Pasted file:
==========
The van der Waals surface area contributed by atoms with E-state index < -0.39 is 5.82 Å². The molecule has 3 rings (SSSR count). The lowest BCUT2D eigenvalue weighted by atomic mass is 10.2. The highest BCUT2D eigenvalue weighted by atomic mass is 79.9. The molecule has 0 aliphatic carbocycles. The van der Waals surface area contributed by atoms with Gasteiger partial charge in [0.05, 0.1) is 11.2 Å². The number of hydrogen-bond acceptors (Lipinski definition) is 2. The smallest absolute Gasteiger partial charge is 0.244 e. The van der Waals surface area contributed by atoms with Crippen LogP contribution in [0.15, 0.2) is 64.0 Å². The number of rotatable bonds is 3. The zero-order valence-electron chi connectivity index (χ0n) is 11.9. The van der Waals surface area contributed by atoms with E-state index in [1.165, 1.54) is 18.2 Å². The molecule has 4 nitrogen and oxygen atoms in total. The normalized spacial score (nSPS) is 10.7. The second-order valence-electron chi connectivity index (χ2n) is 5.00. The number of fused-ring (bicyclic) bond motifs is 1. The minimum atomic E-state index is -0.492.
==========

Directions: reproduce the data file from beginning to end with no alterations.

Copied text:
The van der Waals surface area contributed by atoms with E-state index < -0.39 is 5.82 Å². The molecule has 3 rings (SSSR count). The lowest BCUT2D eigenvalue weighted by atomic mass is 10.2. The highest BCUT2D eigenvalue weighted by atomic mass is 79.9. The molecule has 0 aliphatic carbocycles. The van der Waals surface area contributed by atoms with Gasteiger partial charge in [0.05, 0.1) is 11.2 Å². The number of hydrogen-bond acceptors (Lipinski definition) is 2. The smallest absolute Gasteiger partial charge is 0.244 e. The van der Waals surface area contributed by atoms with Crippen LogP contribution in [0.15, 0.2) is 64.0 Å². The number of rotatable bonds is 3. The zero-order valence-electron chi connectivity index (χ0n) is 11.9. The van der Waals surface area contributed by atoms with E-state index in [1.165, 1.54) is 18.2 Å². The molecule has 4 nitrogen and oxygen atoms in total. The normalized spacial score (nSPS) is 10.7. The second-order valence-electron chi connectivity index (χ2n) is 5.00. The number of fused-ring (bicyclic) bond motifs is 1. The minimum atomic E-state index is -0.492.